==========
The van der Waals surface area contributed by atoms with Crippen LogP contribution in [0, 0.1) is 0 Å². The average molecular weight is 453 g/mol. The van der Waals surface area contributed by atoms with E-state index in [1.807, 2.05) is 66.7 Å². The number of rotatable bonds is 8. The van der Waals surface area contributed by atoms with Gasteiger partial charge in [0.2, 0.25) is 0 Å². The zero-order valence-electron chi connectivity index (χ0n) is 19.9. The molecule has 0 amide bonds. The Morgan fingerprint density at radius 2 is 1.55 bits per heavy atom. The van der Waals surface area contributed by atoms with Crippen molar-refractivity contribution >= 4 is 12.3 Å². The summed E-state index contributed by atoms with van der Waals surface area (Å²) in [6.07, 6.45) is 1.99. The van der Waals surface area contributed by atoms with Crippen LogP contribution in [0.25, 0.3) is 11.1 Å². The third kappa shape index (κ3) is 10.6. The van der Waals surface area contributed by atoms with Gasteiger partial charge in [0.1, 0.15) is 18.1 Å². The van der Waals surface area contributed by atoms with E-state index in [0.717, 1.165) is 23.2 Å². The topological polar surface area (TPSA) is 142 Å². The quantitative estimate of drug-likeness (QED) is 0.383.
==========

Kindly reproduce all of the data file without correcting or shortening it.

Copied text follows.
The van der Waals surface area contributed by atoms with Crippen LogP contribution in [0, 0.1) is 0 Å². The average molecular weight is 453 g/mol. The van der Waals surface area contributed by atoms with E-state index in [1.807, 2.05) is 66.7 Å². The number of rotatable bonds is 8. The van der Waals surface area contributed by atoms with Gasteiger partial charge in [0.2, 0.25) is 0 Å². The zero-order valence-electron chi connectivity index (χ0n) is 19.9. The molecule has 0 amide bonds. The Morgan fingerprint density at radius 2 is 1.55 bits per heavy atom. The van der Waals surface area contributed by atoms with Crippen molar-refractivity contribution >= 4 is 12.3 Å². The summed E-state index contributed by atoms with van der Waals surface area (Å²) in [6.07, 6.45) is 1.99. The van der Waals surface area contributed by atoms with Crippen LogP contribution in [0.25, 0.3) is 11.1 Å². The third kappa shape index (κ3) is 10.6. The van der Waals surface area contributed by atoms with Gasteiger partial charge in [0.1, 0.15) is 18.1 Å². The van der Waals surface area contributed by atoms with E-state index in [0.717, 1.165) is 23.2 Å². The topological polar surface area (TPSA) is 142 Å². The quantitative estimate of drug-likeness (QED) is 0.383.